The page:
- If your eligibility is based on asylum or refugee status, you must have waited one year since either your asylum was granted or you entered the United States as a recognized refugee.
- You must be physically in the United States.
- You must NOT have entered the U.S. as a foreign national crewman, in transit without a visa ("TWOV"), or under the Visa Waiver Program (VWP) (although entry on the VWP may be acceptable if you are the immediate relative of a U.S. citizen—see an attorney to find out USCIS policy in your area).
- You must (with a few exceptions) have entered the U.S. with permission, after inspection by border agents, and be in valid visa status at the time of your application to adjust status. In most situations, you must not have stayed past the expiration of your permitted stay or worked without permission from U.S. immigration authorities.
- If you don't match the above, you fall into an exception.
- One major exception regarding overstays applies to the immediate relative (children, spouse, or parents) of U.S. citizens. As long as they entered in valid visa status (and didn't use that visa fraudulently with the intent to apply for a U.S. green card after arriving), they may use "adjustment of status" as the procedure by which to apply for their green card, even after an unlawful stay in the United States.
- Another partial exception, created by courts in the Sixth and Ninth federal circuits and applicable only to people living within those jurisdictions, says that people who currently hold Temporary Protected Status (TPS) can be considered to have been admitted to the U.S. lawfully and with inspection for adjustment of status purposes. As of July 2019, USCIS had no intention of extending this to other jurisdictions, and won't consider TPS holders to be in "lawful status" after their TPS expires.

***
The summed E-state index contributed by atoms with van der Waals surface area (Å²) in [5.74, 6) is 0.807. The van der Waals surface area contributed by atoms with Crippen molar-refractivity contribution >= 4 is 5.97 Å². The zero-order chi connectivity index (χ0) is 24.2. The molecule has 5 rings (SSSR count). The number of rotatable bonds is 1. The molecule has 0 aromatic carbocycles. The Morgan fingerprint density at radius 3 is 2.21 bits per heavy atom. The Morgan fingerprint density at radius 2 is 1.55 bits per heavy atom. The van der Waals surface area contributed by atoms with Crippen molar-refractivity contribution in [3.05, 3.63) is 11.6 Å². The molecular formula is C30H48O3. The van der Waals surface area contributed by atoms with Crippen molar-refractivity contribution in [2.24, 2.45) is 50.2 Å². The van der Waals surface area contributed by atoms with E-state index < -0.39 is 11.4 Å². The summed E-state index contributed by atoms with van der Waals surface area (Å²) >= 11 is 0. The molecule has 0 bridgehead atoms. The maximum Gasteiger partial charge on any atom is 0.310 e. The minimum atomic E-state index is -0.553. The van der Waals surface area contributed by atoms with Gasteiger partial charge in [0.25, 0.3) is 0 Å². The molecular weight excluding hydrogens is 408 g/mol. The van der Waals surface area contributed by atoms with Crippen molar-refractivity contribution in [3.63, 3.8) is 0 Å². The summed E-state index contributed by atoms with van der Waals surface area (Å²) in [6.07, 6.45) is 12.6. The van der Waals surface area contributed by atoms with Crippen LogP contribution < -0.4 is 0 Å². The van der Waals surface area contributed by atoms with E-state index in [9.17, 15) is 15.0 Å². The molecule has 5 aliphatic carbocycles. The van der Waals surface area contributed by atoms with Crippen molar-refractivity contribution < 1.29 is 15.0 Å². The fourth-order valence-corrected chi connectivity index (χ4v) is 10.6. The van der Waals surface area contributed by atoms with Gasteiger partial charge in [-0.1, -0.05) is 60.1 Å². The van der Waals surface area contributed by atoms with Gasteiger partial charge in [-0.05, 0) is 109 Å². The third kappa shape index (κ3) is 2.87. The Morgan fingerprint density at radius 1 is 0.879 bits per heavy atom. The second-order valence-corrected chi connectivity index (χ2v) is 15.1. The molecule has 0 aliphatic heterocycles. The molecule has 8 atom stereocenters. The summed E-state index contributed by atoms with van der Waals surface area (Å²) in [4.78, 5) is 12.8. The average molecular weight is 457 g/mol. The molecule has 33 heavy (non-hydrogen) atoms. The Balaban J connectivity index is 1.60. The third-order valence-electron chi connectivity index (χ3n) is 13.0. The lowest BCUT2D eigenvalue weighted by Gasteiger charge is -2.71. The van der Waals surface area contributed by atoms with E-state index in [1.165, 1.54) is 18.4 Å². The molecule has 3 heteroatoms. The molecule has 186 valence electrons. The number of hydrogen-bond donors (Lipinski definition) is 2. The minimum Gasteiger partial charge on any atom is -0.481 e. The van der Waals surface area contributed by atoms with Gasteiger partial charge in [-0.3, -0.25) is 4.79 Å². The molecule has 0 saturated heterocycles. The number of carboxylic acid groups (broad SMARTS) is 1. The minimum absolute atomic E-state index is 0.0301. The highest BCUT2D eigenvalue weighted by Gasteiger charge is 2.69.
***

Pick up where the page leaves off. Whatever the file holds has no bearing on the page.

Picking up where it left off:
- VAWA self-petitioners, who've filed or are filing Form I-360 on the basis of an abusive relationship with the U.S. citizen or permanent resident who would normally have petitioned for them, are also exempt from the adjustment of status bars.
Special Eligibility Cases: Section 245(i)
The categories above are those that most adjustment-eligible applicants fit into. However, a few people who have lived in the U.S. for several years are still allowed adjust status based on some old laws called Section 245(i) and the LIFE Act. If you fit most of the above criteria but are not eligible to adjust status due to your illegal U.S. entry or other visa or status violation, these laws might let you adjust status, upon payment of a $1,000 penalty fee. You will need to show that you were:
- the beneficiary of an immigrant petition or labor certification application (including I-140, I-130, I-360, or I-526), which was filed on or before April 30, 2001, and
- if the petition was filed between January 14, 1998 and April 30, 2001, you were physically present in the U.S. on December 21, 2000.
This is clearly a complex area of the law. When in doubt about your eligibility to adjust status, do not take any chances. Consult with an immigration attorney for a full analysis of your rights and options.